One aspect of raising livestock and the danger that is present and yet often overlooked is the potential for plant poisoning. No matter what region of the country you live in there is a distinct possibility there are some plants in your area that are toxic to livestock, including goats. As a species goats, due to their selective style of foraging, arenít as susceptible as some other livestock species to plant poisoning. Usually it is only in a forced grazing situation that goats will consume toxic forages and wind up sick or in the worst-case scenario, dead.
Forced grazing on toxic plants can occur due to various causes such as over-grazed pastures in which only the less palatable/toxic brush and weed species are present, which is a common occurrence. This is one of the easiest situations to avoid by making sure your animals have ample, good quality forage available at all times. Another example of forced grazing may occur during times of drought when despite acceptable stocking rates, rainfall hasnít occurred in sufficient amounts to effect re-growth of preferred plant species. This is a situation that as a producer in a more arid area of the U.S. I am well familiar with. This past April, after six months with only two inches of rain having fallen, the point was driven home and in a dramatic manner I might add. The dramatic loss of livestock on Central Texas ranches, including mine, provided the catalyst for this article. Cattle, sheep and goats were all affected and in some isolated cases the mortality rate hit right at the 10% mark, an economic disaster to put it mildly!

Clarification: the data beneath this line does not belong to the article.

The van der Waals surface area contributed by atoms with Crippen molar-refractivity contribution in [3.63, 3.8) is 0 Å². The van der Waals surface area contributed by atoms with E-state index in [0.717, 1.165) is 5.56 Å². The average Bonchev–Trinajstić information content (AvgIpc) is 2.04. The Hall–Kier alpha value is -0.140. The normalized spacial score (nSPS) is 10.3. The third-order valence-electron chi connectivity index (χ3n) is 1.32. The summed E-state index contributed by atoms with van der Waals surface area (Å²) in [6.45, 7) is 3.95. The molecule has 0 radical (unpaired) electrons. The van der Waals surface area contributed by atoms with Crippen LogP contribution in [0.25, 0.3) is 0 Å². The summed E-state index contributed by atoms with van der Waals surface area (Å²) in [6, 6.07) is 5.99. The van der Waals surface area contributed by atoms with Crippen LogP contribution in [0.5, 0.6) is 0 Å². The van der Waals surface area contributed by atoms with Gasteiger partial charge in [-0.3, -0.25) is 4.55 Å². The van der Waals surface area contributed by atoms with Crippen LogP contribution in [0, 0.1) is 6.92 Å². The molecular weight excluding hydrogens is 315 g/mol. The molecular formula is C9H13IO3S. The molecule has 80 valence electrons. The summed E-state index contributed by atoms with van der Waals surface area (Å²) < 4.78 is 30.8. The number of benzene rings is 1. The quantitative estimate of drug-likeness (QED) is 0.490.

When you get into this position there are really only two options available to you as a producer. You can feed in the pasture with sufficient quantities of hay and other supplements to meet the animalís nutritional needs, or put them in a pen and do the same. Either way you go it will be an expensive proposition with pen or confinement feeding being the most effective of the two. I suppose there is a third option of selling out and de-stocking until sufficient rain falls to effect forage re-growth, but if you have invested much time in a focused breeding and genetic improvement program this isnít a truly viable option. The loss of valuable genetic lines that have been developed by focused breeding arenít easily, if ever, able to be replaced. Then again we have to put the pencil to the paper and compare animal value to projected feeding costs and make your decision.